Die Meistersinger von Nürnberg

Herbert von Karajan
Chor und Orchester der Bayreuther Festspiele
27 July, 5, 16, 19, 21, 24 August 1951
Festspielhaus Bayreuth
Recording Type
  live  studio
  live compilation  live and studio
Hans SachsOtto Edelmann
Veit PognerFriedrich Dalberg
Kunz VogelgesangErich Majkut
Konrad NachtigallHans Berg
Sixtus BeckmesserErich Kunz
Fritz KothnerHeinrich Pflanzl
Balthasar ZornJosef Janko
Ulrich EißlingerKarl Mikorey
Augustin MoserGerhard Stolze
Hermann OrtelHeinz Tandler
Hans SchwartzHeinz Borst
Hans FoltzArnold van Mill
Walther von StolzingHans Hopf
DavidGerhard Unger
EvaElisabeth Schwarzkopf
MagdaleneIra Malaniuk
Ein NachtwächterWerner Faulhaber

This set caused controversy when it first appeared on 78rpm on 68 sides!! – the longest set ever devoted to a single work. It competed with the Decca Knappertsbusch set, and opinion was fairly equally divided between the two as to which was preferable. The Decca set appeared first on LP, and thus had a head start, but Karajan soon made up the distance. The set was plagued with bad tape joins, and differences in pitch between the various joins – disconcerting to say the least. I have had the advantage of being able to compare the performance with Kempe/EMI, Karajan/EMI, Sawallisch/EMI, and Kubelik/Calig (or Myto). The nearest comparison is to Kempe, both in time and recording medium (both mono), but a recommendation (very personal) with digital recording is I think, valuable.

The first comparison between the two Karajan versions, with a gap of 18 years, is the similarities and the almost identical speeds! – in fact, the later version takes fully 9 seconds less, and this despite Karajan’s reputation for lingering over the more romantic lush passages. In fact, in both versions it is noticeable that his speeds are brisk and keep the action moving; this is especially marked in the polterabend scenes in Act 2. At the same time, the moving scenes between Eva and Walther in the same act are not rushed. Neither is Pogner’s address to the Masters in Act 1, which retains its nobility and praise to the Johannesfest. Hans Hopf has an excellent heldentenor voice, and Gerhard Unger, as ever, gives a wonderful rendition of David’s role (how many times has he sung this? – at least five times are represented in the current catalogue). I had not heard of Ira Malaniuk who sings Magdalena before this performance, but she is a very sure and steady mezzo-soprano who holds her lines well. The unsure one is unfortunately Otto Edelmann as Hans Sachs, the central figure in the opera. It is admitted that he had not sung the part before, but surely for someone of his stature he should have been more certain than he sounds? There are several weak entries and one rank bad one in the Wahnmonolog. He also (and this is the greatest fault) fails to dominate the scene when he appears. On the other hand, the chorus is good, and being placed reasonably well forward, the diction is excellent, even surpassing more recent recordings. The Masters as a group are only adequate, and then probably greater than the sum of their parts; Pogner is suitably imposing and Beckmesser notably waspish. I was surprised to hear Schwarzkopf as Eva with a very noticeable vibrato (this affected Edelmann too) and wondered whether this may have been engendered from the tape machine used in the recording.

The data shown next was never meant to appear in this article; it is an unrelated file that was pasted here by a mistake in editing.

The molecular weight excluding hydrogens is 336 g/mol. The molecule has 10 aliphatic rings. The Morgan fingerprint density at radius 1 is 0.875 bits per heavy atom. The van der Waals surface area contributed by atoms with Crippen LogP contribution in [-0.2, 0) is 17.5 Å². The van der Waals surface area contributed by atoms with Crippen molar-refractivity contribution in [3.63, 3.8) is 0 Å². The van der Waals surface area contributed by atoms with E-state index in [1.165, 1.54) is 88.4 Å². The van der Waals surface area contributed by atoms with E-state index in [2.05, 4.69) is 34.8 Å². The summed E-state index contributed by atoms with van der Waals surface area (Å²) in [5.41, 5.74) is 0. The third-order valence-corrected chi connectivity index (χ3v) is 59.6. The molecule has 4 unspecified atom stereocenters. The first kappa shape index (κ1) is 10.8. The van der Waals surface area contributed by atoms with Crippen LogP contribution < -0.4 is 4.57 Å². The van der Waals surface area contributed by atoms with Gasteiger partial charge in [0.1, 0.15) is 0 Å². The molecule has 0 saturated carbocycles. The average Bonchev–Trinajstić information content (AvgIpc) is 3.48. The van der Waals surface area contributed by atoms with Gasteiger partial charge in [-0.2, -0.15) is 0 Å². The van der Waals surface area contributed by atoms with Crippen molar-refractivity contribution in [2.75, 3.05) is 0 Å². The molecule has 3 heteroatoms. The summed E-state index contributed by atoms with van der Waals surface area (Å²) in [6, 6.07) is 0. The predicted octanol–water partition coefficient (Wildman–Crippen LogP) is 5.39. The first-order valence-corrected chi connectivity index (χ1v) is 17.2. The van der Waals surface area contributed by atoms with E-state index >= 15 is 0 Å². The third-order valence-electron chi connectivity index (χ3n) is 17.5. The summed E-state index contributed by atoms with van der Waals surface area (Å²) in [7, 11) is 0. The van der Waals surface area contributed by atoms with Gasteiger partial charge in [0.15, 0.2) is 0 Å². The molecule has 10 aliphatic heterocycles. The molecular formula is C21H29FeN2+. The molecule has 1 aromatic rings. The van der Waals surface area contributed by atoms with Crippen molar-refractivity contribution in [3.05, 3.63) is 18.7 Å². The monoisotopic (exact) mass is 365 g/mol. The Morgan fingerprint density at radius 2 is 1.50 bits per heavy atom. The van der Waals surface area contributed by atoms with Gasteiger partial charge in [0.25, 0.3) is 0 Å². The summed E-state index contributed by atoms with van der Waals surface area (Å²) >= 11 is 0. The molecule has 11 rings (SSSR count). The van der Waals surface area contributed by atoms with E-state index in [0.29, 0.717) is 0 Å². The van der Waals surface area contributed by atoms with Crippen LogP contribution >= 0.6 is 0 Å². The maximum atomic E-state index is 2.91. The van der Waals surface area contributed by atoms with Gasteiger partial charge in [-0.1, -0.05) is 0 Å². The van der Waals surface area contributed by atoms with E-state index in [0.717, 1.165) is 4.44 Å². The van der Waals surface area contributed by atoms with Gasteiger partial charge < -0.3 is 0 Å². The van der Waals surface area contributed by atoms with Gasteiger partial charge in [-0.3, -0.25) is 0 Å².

The sound has been cleaned up wonderfully by Mark Obert-Thorn; the aforesaid tape joins are virtually indistinguishable (I heard one in Act 3) and the pitch has been restored to its normal level. Except for the odd glissando in the strings, and a very slight uncertainty of pitch, one would never guess this was 1951. The booklet is of Naxos standard, i.e. a brief synopsis and no words – not too important provided one knows the broad outline of the story, which is given. I should point out that this is taken from the rehearsal and performances of what is a live performance; therefore one has varying bumps and bangs from the stage, and a fair amount of coughing from the audience (at times this seems almost obligatory).

So which should one choose? Of the two mono recordings, my preference must stay with Kempe on EMI (763500-2). His Sachs is preferable (Ferdinand Franz), Eva from Elisabeth Grummer is radiant, and he has a very heroic Walther in Rudolf Schock (and Gerhard Unger as David!). The Berlin Opera forces are far superior to Karajan’s Bayreuth performers, and the recording is naturally richer and more full, being five years later. Of the digital versions, Kubelik on Calig is outstanding in his interpretation, allowing air and light through the score, and he has an unforgettable Eva in Gundula Janowitz (CAL50971/4). Thomas Stewart makes a noble if somewhat lightweight Sachs, and Thomas Hemsley is excellent as Beckmesser. And who do you think is David? – Gerhard Unger again, still sounding youthful 16 years later.

As with most long works, there is no ideal version, and a lot depends on individual preference. I would not like to be without any of the above and as an introduction, this Naxos disc at £20 cannot be sneered at.

John Portwood

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Media Type/Label
Columbia, HMV, Seraphim, EMI, Electrola
EMI, Naxos, Membran, Urania, Hunt, Myto, Zyx, Fogliame
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Technical Specifications
513 kbit/s VBR, 44.1 kHz, 987 MByte (flac)
From the Bayreuth fesitval
A production by Rudolf Otto Hartmann (1951)
Urania states that their release is from the 5 August 1951 performance using for the first time the orginal master. However the master tapes no longer exist. It’s just a slightly altered version of the EMI release.